We’re only scratching the surface of AI right now. “Deep Learning” is the big new buzzword. It works like this: you feed it a big dataset, like a bunch of X-ray images, and you have an expert in the field, like a radiologist, pick examples from that dataset and categorize them (“cancer”, “not cancer”). You then let the deep learning program go at the dataset and try to build a model to categorize all the images into those two groups. The expert then looks over the result and corrects any mistakes. Over time and many cycles, the software gets better and better at building a model of detecting cancer in an X-ray image.

Clearly this is pattern matching, and it’s something we humans are particularly good at. However, I’d also note that most animals are good at pattern matching. Your dog can learn to pickup subtle clues about when you’re about to take her for a walk. Even birds can learn patterns and adapt to them.

If your job can be replaced by a pattern matching algorithm, isn’t it possible that your job doesn’t require that much intelligence? It’s more likely you relied on a lot of experience. When I walk out to a machine and the operator tells me that the motor’s making a weird sound when it powers up, chances are I’ve seen that pattern before, and I might be able to fix it in a few minutes. That’s pattern matching.

We hear a lot in the media about AI coming to take our jobs, but it’s more correct to say that Automated/Artificial Experience (AE) is really what’s about to eat our lunch. Lots of highly paid professions such as medical doctors, lawyers, engineers, programmers, and technicians are in danger of deep learning systems removing a lot of the “grunt work” from their profession. That doesn’t mean the entire profession will have nothing left to do. After all, these systems aren’t truly intelligent, but we can’t hide from the fact that in large teams, some of the employees are likely only doing “grunt work.”

So don’t worry about AI just yet. Just make sure you’re using your real intelligence, and you should be safe.

“X-Year Old” is a Categorical Variable

Just a quick note to parents out there: when someone says “3-year old” it refers to any individual who is from 3 years of age to 3 years and 364 days of age. It’s a categorical variable. The average “3-year old” is 3 years and 6 months of age. All of the measured “norms” of what a 3-year old can do is based on children who fall in that age range.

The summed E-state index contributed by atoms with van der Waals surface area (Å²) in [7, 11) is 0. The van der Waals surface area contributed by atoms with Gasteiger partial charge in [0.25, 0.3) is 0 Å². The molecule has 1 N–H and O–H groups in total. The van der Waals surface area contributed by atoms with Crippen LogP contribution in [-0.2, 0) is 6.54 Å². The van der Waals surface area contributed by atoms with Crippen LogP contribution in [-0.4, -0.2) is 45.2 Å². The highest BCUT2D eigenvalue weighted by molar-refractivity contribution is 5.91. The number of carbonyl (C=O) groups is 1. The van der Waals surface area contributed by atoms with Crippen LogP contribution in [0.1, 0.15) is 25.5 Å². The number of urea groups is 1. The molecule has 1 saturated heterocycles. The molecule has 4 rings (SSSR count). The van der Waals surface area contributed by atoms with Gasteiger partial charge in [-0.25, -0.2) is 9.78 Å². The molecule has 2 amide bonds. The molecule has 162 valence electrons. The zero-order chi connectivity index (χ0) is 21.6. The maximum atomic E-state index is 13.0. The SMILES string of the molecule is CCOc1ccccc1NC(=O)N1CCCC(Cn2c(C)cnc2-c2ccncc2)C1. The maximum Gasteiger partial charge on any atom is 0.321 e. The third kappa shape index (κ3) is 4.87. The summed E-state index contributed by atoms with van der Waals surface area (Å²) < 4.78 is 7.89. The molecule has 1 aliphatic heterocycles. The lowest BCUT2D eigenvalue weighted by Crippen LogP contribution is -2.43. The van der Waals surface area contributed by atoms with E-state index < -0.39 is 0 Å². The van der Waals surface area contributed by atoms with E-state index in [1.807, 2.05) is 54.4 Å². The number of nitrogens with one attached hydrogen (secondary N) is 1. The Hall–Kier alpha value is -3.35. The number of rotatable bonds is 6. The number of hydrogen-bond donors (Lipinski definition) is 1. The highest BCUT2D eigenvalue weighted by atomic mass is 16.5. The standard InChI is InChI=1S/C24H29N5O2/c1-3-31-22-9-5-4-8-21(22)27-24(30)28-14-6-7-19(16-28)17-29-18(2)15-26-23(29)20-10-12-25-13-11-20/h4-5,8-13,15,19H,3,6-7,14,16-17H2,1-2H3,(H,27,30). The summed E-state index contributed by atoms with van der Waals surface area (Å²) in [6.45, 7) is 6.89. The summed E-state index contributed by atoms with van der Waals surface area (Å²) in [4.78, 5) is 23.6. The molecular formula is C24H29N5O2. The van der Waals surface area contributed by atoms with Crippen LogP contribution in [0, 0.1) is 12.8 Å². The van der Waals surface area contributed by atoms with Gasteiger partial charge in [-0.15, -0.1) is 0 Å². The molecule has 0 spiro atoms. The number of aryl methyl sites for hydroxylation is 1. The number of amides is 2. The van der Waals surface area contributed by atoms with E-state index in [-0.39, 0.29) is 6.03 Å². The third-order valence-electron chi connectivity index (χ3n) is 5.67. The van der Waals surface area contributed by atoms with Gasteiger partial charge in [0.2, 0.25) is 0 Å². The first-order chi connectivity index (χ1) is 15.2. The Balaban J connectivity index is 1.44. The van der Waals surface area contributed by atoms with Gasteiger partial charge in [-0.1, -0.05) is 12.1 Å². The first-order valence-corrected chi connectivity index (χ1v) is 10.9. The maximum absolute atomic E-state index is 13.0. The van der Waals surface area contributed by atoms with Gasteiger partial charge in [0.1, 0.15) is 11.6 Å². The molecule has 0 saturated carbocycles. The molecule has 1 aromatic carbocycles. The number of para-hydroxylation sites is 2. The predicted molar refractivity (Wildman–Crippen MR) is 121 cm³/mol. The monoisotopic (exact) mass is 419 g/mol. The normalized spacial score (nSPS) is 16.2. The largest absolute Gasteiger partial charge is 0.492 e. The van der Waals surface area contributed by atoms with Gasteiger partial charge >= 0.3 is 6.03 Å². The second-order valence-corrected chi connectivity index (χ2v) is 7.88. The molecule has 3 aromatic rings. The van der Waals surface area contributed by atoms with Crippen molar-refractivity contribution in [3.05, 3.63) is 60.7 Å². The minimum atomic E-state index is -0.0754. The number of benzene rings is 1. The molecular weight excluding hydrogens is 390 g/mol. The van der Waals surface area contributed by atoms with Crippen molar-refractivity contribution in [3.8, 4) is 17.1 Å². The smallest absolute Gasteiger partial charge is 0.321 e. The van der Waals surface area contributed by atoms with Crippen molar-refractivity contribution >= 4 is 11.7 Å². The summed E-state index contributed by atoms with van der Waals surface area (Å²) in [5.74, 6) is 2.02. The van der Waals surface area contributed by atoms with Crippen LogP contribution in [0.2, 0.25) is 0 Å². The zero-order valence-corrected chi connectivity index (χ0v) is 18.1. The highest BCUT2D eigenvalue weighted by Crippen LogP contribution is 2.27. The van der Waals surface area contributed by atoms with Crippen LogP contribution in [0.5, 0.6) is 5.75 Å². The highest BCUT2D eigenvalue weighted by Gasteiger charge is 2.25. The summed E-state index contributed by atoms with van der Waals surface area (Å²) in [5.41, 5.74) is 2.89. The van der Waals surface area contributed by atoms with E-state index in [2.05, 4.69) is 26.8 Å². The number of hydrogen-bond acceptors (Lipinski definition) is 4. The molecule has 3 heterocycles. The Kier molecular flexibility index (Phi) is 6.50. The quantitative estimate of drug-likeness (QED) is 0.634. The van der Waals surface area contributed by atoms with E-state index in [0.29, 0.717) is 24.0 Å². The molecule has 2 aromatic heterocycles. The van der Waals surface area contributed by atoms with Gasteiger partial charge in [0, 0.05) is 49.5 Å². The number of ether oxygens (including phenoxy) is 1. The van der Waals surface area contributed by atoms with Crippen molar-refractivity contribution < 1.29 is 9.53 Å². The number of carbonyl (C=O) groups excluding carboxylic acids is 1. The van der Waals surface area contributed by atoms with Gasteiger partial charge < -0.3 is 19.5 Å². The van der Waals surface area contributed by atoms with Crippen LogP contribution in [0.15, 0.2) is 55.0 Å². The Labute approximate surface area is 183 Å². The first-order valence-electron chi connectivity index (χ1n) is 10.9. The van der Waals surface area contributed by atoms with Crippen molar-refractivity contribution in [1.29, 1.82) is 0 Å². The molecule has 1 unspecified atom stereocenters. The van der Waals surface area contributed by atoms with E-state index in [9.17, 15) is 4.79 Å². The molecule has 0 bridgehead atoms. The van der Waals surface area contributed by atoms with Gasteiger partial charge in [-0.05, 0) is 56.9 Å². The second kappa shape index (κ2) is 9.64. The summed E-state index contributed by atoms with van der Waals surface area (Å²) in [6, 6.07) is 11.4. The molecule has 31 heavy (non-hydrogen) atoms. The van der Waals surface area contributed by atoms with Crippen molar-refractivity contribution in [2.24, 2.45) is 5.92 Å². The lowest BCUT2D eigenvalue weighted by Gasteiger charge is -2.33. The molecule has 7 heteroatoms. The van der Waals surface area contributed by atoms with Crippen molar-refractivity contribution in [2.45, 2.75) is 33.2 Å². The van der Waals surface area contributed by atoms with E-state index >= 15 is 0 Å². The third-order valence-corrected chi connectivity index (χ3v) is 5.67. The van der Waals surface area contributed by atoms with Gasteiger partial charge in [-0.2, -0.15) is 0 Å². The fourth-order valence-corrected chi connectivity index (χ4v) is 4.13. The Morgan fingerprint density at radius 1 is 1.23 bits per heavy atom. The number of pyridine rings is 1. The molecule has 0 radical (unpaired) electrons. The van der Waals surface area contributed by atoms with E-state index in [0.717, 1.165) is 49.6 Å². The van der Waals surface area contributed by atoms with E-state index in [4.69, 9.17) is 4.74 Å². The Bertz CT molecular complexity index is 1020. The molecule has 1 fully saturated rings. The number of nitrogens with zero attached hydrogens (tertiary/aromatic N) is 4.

So if your 3-year old is one month away from his 4th birthday, it’s not OK to refer to him as a 4-year old just because he’s “almost 4.” He’s still closer in age to the average 3-year old than the average 4-year old, so you’re inadvertently comparing him to a group of children who are older than him, and you’re naturally going to feel like he’s falling behind.

In unrelated news, my 3-year old son is almost 4. 🙂

PLC Programming goes Imperative

Decades ago, computer science emerged from the dark ages of assembly language programming and created two new languages: Lisp and Fortran. These are two very important computer languages because they exist at opposite ends of an imagined spectrum in the eyes of computer scientists: functional languages vs. imperative languages.

Fortran “won” the first battle, not least because imperative languages are closer to how the CPU actually does things, so back in the day when every little CPU cycle mattered it was easier to understand the performance implications of a Fortran program than a Lisp program. Plus, if you were already programming in assembly, then you were already thinking about how the computer was executing your code. In fact, the next big imperative language, C, is often referred to as “portable assembly language.” Fast forward to now, and modern languages like C#, Java, Python and Ruby have all grafted a lot of functional programming features onto their imperative programming basic syntax. In C#, for instance, Linq is a direct rip-off of Lisp’s S-Expressions and it now has Closures and lambda functions. Functional languages provide ways to think at a higher level than imperative languages. In a functional program you describe what you want and in an imperative program you describe how to do it.

Here’s an example in C#, using imperative programming:

var data = new int[] { 1, 2, 3, 4, 5 };
var sumOfSquares = 0;
for(var i = 0; i < data.Length; i++)
    sumOfSquares += data[i] * data[i];

…and the same thing done functionally:

var data = new int[] { 1, 2, 3, 4, 5 };
var sumOfSquares = data.Select(x => x * x).Sum();

In the second case, I’m taking the list of numbers, using Select to translate that into a list of their squares (also known as a Map operation) and then using Sum on the resulting list to compute an aggregate sum (also known as a Reduce operation). It has some interesting advantages. For instance, the original code can’t be split across multiple cores, but the latter can. Also, if you know both syntaxes, the latter is easier to read and understand.

Now take ladder logic. I’ve made the claim before that basic ladder logic (with contacts and coils) is actually a functional language. A simple example might be ANDing two inputs to get an output, which in C# would look like this:

var output = inputA && inputB;

That’s actually functional. If I wanted to write it imperatively I’d have to do something like:

var output = false;
if(inputA && inputB)
  output = true;